Aileron Differential Suppression

Aileron differential is used to counter adverse yaw when applying roll commands. However differential is a two edged sword: when full crow brake is deployed, any differential will reduce the roll response. 

To counter this, diff should be suprressed gradually as the brakes are deployed.  Some radios have diff suppression built in (Multiplex Royal Evo/Pro/Profi). Other radios (e.g. Profi 4000, OpenTx) require it to be programmed explicitly. 

Note also that only aileron differential should be suppressed. Flap differential should remain constant.

To further increase the roll response, you may wish to incorporate a 'reverse differential' mix, where the downgoing aileron’s movement is further increased as full crow is approached.

In flight adjustment

It's tempting to make adjustments in the programming menus whilst flying, however it's not really safe. A better method is to land the model first, however that's not very convenient. 

The best solution is to use spare transmitter controls - not only is it safest, but you can make comparisons between settings in real time.

Some candidates for in-flight adjustment:

  • Aileron differential
    Being able to adjust diff on the fly is really useful. I use the rudder trim buttons for this, since moulded models don't need rudder to be trimmable.

  • Snapflap volume
    Snapflap is an essential adjustment. If possible assign it to your throttle trim or other 'sticky' control. Or use a switch to provide two or three levels of snapflap.

  • Camber
    Camber is used in Launch mode. Some pilots like to adjust camber actively, I prefer to have it on a knob - I find a good setting and leave it.

  • Crow compensation
    An adjuster for crow compensation is essential to ensure a safe landing during that all important first flight. The mix should also incorporate a compensation curve to handle non-linear trim change.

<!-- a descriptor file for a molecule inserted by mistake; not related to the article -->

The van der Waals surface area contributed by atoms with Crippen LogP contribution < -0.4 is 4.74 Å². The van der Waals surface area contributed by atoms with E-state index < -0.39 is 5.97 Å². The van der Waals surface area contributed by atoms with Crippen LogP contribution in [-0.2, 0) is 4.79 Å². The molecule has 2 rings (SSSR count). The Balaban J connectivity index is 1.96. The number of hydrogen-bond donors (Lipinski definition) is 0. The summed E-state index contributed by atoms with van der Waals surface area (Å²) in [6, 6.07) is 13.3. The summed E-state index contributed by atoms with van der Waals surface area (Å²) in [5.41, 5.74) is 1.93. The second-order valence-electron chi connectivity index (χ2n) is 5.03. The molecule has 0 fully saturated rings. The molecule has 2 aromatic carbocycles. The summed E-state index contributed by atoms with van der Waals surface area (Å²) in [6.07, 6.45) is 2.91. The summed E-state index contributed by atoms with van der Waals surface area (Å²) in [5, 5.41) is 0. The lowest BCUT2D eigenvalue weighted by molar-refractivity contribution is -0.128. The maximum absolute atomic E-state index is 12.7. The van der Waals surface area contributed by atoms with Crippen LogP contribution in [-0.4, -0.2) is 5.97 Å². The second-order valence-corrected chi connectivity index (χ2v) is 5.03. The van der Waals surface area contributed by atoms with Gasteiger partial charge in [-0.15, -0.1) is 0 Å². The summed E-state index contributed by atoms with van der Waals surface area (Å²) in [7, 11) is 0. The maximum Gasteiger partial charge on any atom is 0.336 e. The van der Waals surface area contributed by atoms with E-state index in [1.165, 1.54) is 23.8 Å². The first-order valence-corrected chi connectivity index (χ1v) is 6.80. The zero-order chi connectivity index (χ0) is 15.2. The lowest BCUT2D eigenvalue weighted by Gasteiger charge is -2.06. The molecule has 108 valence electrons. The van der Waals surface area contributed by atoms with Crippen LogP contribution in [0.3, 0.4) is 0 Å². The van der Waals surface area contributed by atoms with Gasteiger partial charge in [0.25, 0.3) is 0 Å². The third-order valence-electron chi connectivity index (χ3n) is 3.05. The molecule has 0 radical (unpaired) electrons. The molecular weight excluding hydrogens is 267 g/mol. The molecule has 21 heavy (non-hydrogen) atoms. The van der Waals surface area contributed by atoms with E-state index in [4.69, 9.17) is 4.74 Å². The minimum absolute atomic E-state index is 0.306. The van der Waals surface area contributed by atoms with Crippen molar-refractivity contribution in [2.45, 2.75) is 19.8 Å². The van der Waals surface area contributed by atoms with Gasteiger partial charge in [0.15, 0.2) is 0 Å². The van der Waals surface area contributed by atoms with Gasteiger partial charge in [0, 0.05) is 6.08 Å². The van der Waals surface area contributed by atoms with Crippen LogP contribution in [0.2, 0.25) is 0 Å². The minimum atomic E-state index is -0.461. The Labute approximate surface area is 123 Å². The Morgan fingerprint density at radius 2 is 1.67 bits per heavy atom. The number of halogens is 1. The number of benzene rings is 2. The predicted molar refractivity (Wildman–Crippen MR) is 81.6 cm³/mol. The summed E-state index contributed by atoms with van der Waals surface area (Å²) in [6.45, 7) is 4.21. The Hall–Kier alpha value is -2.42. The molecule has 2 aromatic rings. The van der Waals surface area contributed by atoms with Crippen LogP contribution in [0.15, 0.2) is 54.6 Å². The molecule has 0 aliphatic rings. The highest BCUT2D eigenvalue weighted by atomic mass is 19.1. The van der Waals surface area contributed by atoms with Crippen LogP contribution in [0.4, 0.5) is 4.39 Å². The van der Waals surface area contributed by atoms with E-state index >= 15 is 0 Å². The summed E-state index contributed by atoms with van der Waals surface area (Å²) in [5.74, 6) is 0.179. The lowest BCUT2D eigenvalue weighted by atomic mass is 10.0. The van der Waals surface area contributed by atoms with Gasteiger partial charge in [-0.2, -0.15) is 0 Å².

• Snapflap Expo
    In flight adjustment of snapflap expo is useful though not essential. I have programmed this on my Profi 4000 as well as the Taranis, and I understand that it can be cooked up on the Futaba 12FG as well.

Spec for an F3F setup

Putting all this together, here's a typical specification for an F3F setup:

  • Four flight modes: Normal, Landing, Launch, Reflex.
  • In-flight adjustable aileron diff, snapflap volumecrow compensation and camber.

Some goals to keep in mind for a good user interface:

  1. Minimise the number of switch operations
  2. Place the main flight switch so it's easily accessible
  3. Use the appropriate type of control (switch, slider or knob) for each adjuster.

Here are the layouts for my MPX 4000 and OpenTx transmitters:

F3F layout on Multiplex mc4000 

F3F layout: FrSky X9D (OpenTx).

F3F on mid-range systems

These days the power is in the software, not the hardware. Some of the cheaper sets are well suited for F3F - the difference is in the amount of customisation available.

FrSky Q X7

The FrSky Q X7 is a £100 radio running OpenTx. It makes an excellent F3F radio, when loaded with my F3F template.

Cockpit SX

The original Multiplex Cockpit SX has all the basic mixers required for F3F. However it inevitably has some limitations: you can't activate flight modes and mixers via the same switch, you can't make adjustments except via the programming knob, you can't disable the crow, and you can't define your own mixers.

Royal Pro

The Multiplex Royal Pro sits somewhere in between the Cockpit SX and the Multiplex 4000. You can adjust up to two settings in flight. You can also define your own mixers and curves. There are some annoyances though, chief of which are the horrid 'global' mixers, and the limited programmability of the 3-position switches.

Futaba 12FG

The Futaba 12FG implements all the features of our ideal setup, except that snapflap expo is tricky to program (there is a discussion on the BARCS forum).


Hopefully this article will get you thinking about the wider challenges, as well as possible solutions, involved in programming an F3F model effectively.